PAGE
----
THE UNKNOWN MR. KENT
found that common ground between the women of the kingdom and yourself. And you have done it alone, and unadvised. I am afraid you were a little too liberal, though. It must have strained your private resources."
"Strained them?" she said, and then laughed softly. "It did more than that, Mr. Kent. But I didn't want to do it by halves, and the more I thought over it, the more I became enthused, and there we are!"
"Was it worth while?" he asked, quietly, and staring at her profile that, against the darkness of the foliage, looked pale under the swinging fete lamps above them.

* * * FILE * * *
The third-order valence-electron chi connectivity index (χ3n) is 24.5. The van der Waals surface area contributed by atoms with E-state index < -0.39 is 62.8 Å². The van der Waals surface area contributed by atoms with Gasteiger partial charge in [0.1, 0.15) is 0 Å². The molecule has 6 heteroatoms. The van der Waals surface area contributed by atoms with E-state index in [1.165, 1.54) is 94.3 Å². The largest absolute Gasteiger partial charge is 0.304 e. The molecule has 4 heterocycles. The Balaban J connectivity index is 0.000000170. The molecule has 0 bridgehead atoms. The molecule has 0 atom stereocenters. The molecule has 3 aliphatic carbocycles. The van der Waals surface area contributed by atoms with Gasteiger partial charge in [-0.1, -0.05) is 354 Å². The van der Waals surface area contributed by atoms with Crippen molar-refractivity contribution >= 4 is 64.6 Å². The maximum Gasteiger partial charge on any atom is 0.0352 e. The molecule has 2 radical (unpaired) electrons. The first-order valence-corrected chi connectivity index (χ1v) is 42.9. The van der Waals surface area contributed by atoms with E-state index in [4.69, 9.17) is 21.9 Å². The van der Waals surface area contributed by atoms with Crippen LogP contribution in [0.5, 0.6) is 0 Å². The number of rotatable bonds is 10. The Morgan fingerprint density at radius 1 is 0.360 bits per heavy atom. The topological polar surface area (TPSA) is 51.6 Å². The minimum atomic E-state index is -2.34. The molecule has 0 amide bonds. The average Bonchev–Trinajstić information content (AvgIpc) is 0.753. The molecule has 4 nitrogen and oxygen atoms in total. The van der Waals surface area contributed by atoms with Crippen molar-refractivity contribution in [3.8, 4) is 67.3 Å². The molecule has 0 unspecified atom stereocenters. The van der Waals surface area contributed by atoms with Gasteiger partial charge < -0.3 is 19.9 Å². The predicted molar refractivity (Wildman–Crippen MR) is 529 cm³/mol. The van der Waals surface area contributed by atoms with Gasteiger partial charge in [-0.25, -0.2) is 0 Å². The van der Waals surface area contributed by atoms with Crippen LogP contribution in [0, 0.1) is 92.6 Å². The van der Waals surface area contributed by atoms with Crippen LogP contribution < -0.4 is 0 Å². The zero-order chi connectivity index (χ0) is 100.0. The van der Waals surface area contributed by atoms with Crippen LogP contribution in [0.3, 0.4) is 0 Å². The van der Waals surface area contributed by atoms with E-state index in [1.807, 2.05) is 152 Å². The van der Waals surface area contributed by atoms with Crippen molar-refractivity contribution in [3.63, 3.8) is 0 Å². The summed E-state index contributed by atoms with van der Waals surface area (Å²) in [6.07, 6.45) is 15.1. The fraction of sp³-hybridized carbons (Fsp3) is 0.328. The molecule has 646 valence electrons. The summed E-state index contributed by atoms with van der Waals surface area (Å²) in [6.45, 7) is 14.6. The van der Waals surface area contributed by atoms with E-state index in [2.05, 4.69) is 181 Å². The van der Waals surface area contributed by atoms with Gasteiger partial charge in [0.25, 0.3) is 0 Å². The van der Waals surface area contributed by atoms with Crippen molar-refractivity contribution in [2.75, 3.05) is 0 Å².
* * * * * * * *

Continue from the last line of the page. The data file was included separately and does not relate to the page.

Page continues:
She turned toward him in a frank outburst.
"Yes ! More than worth while ! And I owe this new world of mine to you. I started badly. I must tell you, to be really honest, that I came to you that day through pique. I saw that you per- mitted nearly all the others to be friends with you, but barred me out. I wanted to be your friend, too. I couldn't come to you as the others had, because I had insulted you. And Mr. Kent, if you knew half how much I suffered, and despised my- self, for my insolence and rudeness, I think you would take pity on me, and forgive."
"I have nothing to forgive!" he declared, stoutly. "You said nothing more than the truth.
You called me a money lender. I am. You said